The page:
* Raw sugar open interest at June 2013 high
* Spot raw sugar spread moves to premium
* Arabica sell-stops seen triggered around $1.41 (Adds details in paragraph 1, updates prices, and adds trade comment; adds second byline, NEW YORK dateline)
By Marcy Nicholson and David Brough
NEW YORK/LONDON, April 8 (Reuters) - Raw sugar futures surged to a three-week peak in heavy volume on ICE on Wednesday on speculation that nearby supplies may be tightening, while heavy spreading lifted the spot contract to a premium for the first time since February.
Arabica coffee tumbled on chart-based and speculative selling, while New York cocoa rose on support from dollar weakness. Both markets dealt in heavy volume buoyed by spread activity.
ICE spot raw sugar futures hit a session high of 13.13 cents a lb, the loftiest since March 13, on concerns about limited supplies before the start of the cane harvest in center-south Brazil this month.
“There is tighter availability for prompt shipment and we’re seeing more short-covering,” said Tracey Allen, commodity analyst at Rabobank.
May raw sugar futures on ICE settled up 0.20 cent, or 1.6 percent, at 12.97 cents a lb. The May/July spread SB-1=R surged as high as 0.13 cent, the biggest premium on a spot continuation chart since Feb. 27, when the March contract expired.
Raw sugar futures total open interest rose for the ninth straight session to 936,040 lots on Tuesday, the highest since June 2013, exchange data showed.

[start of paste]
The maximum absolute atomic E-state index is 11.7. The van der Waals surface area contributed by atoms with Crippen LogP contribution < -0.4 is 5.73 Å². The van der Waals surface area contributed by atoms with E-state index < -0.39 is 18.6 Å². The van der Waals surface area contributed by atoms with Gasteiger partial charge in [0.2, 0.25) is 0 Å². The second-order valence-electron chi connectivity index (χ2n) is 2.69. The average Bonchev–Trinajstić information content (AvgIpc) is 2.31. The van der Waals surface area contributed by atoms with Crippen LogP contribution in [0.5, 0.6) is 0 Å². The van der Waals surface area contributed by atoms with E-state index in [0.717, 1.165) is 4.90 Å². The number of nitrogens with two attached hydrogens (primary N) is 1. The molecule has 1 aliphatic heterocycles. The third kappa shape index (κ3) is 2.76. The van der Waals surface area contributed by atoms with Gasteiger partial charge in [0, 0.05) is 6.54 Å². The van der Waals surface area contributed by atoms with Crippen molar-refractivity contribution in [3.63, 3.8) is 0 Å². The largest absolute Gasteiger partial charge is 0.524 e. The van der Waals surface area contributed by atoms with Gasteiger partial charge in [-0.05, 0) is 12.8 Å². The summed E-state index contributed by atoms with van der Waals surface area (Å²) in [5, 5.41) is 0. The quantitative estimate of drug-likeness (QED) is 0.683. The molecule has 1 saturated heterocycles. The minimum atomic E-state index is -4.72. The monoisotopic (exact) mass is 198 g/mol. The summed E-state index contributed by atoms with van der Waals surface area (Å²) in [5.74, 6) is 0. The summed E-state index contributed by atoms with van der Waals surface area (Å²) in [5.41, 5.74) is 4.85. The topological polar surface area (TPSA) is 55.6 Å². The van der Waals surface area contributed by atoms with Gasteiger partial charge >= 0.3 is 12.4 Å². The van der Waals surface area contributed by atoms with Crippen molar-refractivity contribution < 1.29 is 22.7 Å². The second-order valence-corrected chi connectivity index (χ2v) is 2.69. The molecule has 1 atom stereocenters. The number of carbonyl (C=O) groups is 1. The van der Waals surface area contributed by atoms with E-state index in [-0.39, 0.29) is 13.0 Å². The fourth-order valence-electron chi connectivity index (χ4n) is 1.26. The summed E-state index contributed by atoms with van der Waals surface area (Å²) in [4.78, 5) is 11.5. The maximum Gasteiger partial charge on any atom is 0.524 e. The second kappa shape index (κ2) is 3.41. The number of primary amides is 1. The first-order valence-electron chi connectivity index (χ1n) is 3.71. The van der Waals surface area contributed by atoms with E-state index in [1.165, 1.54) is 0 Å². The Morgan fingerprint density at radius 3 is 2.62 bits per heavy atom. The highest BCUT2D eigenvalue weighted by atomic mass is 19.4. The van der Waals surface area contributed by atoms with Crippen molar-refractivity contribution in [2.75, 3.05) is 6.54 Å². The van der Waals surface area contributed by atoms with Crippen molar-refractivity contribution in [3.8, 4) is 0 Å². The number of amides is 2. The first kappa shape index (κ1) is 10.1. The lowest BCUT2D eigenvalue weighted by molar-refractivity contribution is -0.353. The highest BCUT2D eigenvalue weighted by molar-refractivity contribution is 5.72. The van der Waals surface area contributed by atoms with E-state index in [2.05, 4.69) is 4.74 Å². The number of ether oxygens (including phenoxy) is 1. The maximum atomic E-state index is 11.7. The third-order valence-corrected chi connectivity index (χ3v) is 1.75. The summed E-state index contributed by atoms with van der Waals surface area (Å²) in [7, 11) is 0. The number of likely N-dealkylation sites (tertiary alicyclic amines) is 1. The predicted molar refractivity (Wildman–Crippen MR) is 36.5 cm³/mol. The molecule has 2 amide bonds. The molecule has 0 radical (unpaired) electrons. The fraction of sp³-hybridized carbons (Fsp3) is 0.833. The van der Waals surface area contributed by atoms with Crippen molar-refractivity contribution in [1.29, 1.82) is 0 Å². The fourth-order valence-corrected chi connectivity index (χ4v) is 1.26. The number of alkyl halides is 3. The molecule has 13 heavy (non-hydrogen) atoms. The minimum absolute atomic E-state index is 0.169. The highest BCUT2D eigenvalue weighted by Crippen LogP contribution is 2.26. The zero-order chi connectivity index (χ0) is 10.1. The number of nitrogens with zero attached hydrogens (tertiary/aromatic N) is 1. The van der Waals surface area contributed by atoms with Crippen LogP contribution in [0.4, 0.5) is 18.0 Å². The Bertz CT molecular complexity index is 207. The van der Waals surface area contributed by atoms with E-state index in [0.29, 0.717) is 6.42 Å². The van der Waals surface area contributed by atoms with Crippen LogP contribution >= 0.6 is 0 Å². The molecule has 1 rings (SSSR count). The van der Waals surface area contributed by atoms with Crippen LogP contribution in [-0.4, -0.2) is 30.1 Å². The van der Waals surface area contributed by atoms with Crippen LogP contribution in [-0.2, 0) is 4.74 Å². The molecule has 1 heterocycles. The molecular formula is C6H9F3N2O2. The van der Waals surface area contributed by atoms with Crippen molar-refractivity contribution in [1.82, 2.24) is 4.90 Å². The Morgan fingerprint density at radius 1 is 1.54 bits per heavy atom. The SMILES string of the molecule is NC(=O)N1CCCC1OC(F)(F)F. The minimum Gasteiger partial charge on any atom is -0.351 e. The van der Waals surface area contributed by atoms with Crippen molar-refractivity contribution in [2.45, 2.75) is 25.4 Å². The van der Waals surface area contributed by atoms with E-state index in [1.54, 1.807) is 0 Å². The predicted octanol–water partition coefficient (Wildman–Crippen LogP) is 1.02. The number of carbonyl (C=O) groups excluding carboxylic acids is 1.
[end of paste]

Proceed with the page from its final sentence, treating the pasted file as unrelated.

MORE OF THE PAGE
May white sugar closed down 40 cents, or 0.1 percent, at $366.40 per tonne. The spot white premium over the raws LSU-SB1=R dropped as low as $80.29 per tonne, the lowest since March 13.
“The whites premiums are weakening, possibly because the Indian government is now considering offering incentives for white exports,” a London-based broker said.
Arabica futures sank on chart-based selling around $1.41, where sell stops were triggered, traders said.
“The market is not paying attention to the strength of the Brazilian real and the lack of selling from origins, but more focusing on the technical picture,” said Rodrigo Costa, director of coffee for Societe Generale in New York.
May arabica finished down 6.25 cents, or 4.4 percent, at $1.357 per lb, its biggest drop since March 3.
Traders said talk that a major trade house raised its crop forecast for Brazil may have added pressure.
London May robusta coffee futures closed down $16, or 0.9 percent, at $1,790 per tonne.
New York May cocoa futures settled up $22, or 0.8 percent, at $2,807 a tonne, while London May cocoa ended up 2 pounds, or 0.1 percent, at 1,944 pounds a tonne. (Editing by Ruth Pitchford, Dale Hudson and Peter Galloway)